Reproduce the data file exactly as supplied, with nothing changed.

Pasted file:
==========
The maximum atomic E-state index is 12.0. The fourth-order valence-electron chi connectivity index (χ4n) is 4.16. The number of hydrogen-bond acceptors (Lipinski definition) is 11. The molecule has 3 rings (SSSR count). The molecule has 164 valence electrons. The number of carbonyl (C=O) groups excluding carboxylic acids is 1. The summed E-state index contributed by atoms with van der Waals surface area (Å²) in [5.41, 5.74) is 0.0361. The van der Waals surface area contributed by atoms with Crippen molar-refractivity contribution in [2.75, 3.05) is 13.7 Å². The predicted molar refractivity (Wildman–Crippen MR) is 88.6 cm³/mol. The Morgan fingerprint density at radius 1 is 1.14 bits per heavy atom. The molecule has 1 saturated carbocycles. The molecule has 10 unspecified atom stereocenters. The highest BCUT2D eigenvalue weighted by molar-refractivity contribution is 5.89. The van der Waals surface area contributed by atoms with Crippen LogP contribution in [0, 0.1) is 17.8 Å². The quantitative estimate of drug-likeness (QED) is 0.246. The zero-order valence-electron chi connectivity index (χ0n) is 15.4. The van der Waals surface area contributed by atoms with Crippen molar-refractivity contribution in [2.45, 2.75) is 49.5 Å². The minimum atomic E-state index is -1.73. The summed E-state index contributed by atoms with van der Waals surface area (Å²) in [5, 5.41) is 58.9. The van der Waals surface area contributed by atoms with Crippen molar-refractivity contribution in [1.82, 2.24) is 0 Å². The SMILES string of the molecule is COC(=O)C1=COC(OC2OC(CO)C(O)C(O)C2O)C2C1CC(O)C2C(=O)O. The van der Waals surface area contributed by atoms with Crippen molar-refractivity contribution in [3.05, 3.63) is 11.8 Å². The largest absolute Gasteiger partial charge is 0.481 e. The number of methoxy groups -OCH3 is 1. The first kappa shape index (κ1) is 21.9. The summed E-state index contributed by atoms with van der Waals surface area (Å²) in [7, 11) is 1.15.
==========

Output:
The maximum atomic E-state index is 12.0. The fourth-order valence-electron chi connectivity index (χ4n) is 4.16. The number of hydrogen-bond acceptors (Lipinski definition) is 11. The molecule has 3 rings (SSSR count). The molecule has 164 valence electrons. The number of carbonyl (C=O) groups excluding carboxylic acids is 1. The summed E-state index contributed by atoms with van der Waals surface area (Å²) in [5.41, 5.74) is 0.0361. The van der Waals surface area contributed by atoms with Crippen molar-refractivity contribution in [2.75, 3.05) is 13.7 Å². The predicted molar refractivity (Wildman–Crippen MR) is 88.6 cm³/mol. The Morgan fingerprint density at radius 1 is 1.14 bits per heavy atom. The molecule has 1 saturated carbocycles. The molecule has 10 unspecified atom stereocenters. The highest BCUT2D eigenvalue weighted by molar-refractivity contribution is 5.89. The van der Waals surface area contributed by atoms with Crippen LogP contribution in [0, 0.1) is 17.8 Å². The quantitative estimate of drug-likeness (QED) is 0.246. The zero-order valence-electron chi connectivity index (χ0n) is 15.4. The van der Waals surface area contributed by atoms with Crippen molar-refractivity contribution in [2.45, 2.75) is 49.5 Å². The minimum atomic E-state index is -1.73. The summed E-state index contributed by atoms with van der Waals surface area (Å²) in [5, 5.41) is 58.9. The van der Waals surface area contributed by atoms with Crippen molar-refractivity contribution in [1.82, 2.24) is 0 Å². The SMILES string of the molecule is COC(=O)C1=COC(OC2OC(CO)C(O)C(O)C2O)C2C1CC(O)C2C(=O)O. The van der Waals surface area contributed by atoms with Crippen molar-refractivity contribution in [3.05, 3.63) is 11.8 Å². The largest absolute Gasteiger partial charge is 0.481 e. The number of methoxy groups -OCH3 is 1. The first kappa shape index (κ1) is 21.9. The summed E-state index contributed by atoms with van der Waals surface area (Å²) in [7, 11) is 1.15.